For understanding Bayes’ theorem better one should always know about conditional probability. Conditional probability is the probability of occurrence of an event with condition that some other event has already occurred.

It is denoted by $P (B|A)$ and is read as probability of B given that A has occurred. It may also be written as $P_B (A)$.

For example consider event X of taking a spade card out of a complete deck of cards. Next consider event Y of drawing a black color card from the deck. Then the probability of P (X|Y) will be the probability that a black color card is drawn and it is a spade.

Now when we talk about $P (Y|X)$, which is the probability that a spade is drawn and it is black, will always be 1 as spade is always black.
Bayes’ theorem is a relation that that is relating the current belief with original or prior belief. It can also be relating evidence just as belief. It is basically making it understand the way the probability of occurrence of an event gets affected by some new evidence discovered.
 

Conditional Probability

Let us assume that $X$ and $Y_i$ are sets.
 
Then according to conditional probability we have,

$P (X \cap  Y_i)$ = $P (X) P (Y_i|X)$                    (i)

[‘$\cap$’ implies intersection]

Also we will have,

$P (X \cap  Y_i)$ = $P (Y_i \cap  X)$ = $P (Y_i) P(X|Y_i)$            (ii)

From (i) and (ii) we get,

 $P (X) P (Y_i|X)$ = $P (Y_i) P(X|Y_i)$
       
Finally,

$P (Y_i|X)$ = $\frac{[P (Y_i) P (X|Y_i)]}{P (X)}$
       
In general the Bayes’s theorem formula states that:

$P (X|Y)$ = $\frac{[P (X) P (Y|X)]}{P (Y)}$

Where: $X$ and $Y$ are two sets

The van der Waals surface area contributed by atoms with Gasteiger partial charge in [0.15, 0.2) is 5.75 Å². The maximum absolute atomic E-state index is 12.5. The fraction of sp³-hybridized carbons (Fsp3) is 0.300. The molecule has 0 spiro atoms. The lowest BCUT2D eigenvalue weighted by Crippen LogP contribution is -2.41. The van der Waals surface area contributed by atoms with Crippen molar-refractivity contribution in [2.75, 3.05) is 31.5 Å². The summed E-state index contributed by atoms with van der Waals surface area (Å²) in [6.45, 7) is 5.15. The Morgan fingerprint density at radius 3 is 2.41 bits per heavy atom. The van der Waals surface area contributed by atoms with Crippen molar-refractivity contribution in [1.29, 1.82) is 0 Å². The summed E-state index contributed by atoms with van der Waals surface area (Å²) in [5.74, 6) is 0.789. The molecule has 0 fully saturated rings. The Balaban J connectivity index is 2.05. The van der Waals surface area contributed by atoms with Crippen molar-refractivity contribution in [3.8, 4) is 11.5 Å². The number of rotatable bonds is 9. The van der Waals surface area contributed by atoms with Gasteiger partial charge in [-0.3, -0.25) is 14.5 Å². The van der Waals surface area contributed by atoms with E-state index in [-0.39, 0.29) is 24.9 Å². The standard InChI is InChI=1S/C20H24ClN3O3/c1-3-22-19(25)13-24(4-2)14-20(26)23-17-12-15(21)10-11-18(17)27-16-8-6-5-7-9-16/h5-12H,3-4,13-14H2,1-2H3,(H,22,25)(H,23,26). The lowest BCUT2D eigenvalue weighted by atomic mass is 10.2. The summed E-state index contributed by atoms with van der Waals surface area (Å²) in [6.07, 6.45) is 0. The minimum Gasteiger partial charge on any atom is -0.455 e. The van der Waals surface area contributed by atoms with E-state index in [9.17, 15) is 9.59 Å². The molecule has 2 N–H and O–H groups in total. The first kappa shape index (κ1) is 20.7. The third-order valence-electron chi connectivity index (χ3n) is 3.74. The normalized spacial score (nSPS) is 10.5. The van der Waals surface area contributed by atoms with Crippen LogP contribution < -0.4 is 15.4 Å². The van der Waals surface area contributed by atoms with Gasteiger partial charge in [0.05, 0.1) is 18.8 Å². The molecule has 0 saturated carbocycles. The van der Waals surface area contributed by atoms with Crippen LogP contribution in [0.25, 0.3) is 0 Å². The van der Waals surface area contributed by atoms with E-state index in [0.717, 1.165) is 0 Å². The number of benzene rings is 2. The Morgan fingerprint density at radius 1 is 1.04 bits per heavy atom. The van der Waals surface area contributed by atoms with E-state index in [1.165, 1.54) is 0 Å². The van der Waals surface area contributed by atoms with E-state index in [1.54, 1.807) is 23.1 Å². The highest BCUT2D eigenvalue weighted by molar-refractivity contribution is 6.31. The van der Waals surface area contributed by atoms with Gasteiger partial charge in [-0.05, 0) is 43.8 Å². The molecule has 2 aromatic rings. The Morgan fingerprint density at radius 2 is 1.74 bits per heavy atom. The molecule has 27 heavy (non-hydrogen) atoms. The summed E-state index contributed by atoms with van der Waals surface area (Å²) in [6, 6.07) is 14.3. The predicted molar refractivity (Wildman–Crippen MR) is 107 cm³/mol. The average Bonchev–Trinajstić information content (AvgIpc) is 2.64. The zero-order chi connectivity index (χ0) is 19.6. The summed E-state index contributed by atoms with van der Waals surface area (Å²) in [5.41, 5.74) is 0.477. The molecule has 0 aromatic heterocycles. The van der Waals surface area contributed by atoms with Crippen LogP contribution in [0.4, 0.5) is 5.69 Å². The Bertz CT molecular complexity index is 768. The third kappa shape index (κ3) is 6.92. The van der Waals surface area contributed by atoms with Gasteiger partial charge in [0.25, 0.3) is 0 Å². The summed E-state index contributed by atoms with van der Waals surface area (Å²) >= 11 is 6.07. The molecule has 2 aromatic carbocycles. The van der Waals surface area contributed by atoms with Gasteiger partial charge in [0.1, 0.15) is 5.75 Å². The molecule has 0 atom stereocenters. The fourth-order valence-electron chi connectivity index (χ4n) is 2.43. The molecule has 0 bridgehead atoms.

$P (X)$ is the prior probability

$P (X|Y)$ is the conditional probability of $X$ given that $Y$ has occurred.

We can write $Y$ = $X \cap Y$ and $\overline{X} \cap Y$, so we get,

$P (Y)$ = $P (X) P (X|Y) + P (\overline{X}) P (\overline{X}|Y)$
       
Hence another version of Bayes’ formula can be:

$P (X|Y)$ = $\frac{[P (X) P (Y|X)]}{[P (X) P (X|Y) + P (\overline{X}) P (\overline{X}|Y)]}$


Problems

Below are some examples on topic Bay's formula:

Example 1:   A bag contains 30% brown, 20% red, 20% yellow, 10% orange, 10% green, 10% tan candies. Another similar kind of new bag including blue candies with 20% green, 24% blue, 14% yellow, 16% orange, 13% brown, 13% red is also available. If we take out two candies one from each bag, one green and one yellow, find the probability that the yellow one came from the old bag.

Solution: The first scenario is which bag is selected first. Let $X$: bag 1 is old and bag 2 is new and $Y$: bag 1 is new and bag 2 is old.

So we get, $P (X) = P (Y)$ = $\frac{1}{2}$.

According to question, the belief is, B: yellow candy from old bag and green candy from new bag.

$P (B|X)$ = (0.2) (0.2) = 0.04

$P (B|Y)$ = (0.1) (0.14) = 0.14

We need to find the probability that the green one came from the new bag that is,

 $P (X|B)$ = $\frac{P (X) P (B|X)}{ P (B)}$ = 0.74 (appox.)

Example 2: A bucket, A, contains 5 red marbles and 4 blue marbles and another bucket B contains 7 red marbles and 5 blue marbles. One bucket is selected at random and a marble is drawn from it. If the marble drawn is found red, find the probability that the bucket chosen was A.

Solution:
Let probability of selecting bucket A and bucket B is P(C) and P(D)

Then P(C) = P(D) = $\frac{1}{2}$

 Let R be the event that the marble chosen from the selected bucket is red.

Then P(R|C) = $\frac{5}{9}$ and P(R|D) = $\frac{7}{12}$

By Baye's theorem P(C|R) = $\frac{P(C)P(R|C)}{P(C)P(R|C)+P(D)P(R|D)}$

= $\frac{\frac{1}{2} \times \frac{5}{9}}{\frac{1}{2} \times \frac{5}{9}+\frac{1}{2} \times \frac{7}{12}}$

= $\frac{\frac{5}{18}}{ \frac{5}{18} + \frac{7}{24}}$

= $\frac{\frac{5}{18}}{\frac{41}{72}}$

= $\frac{20}{41}$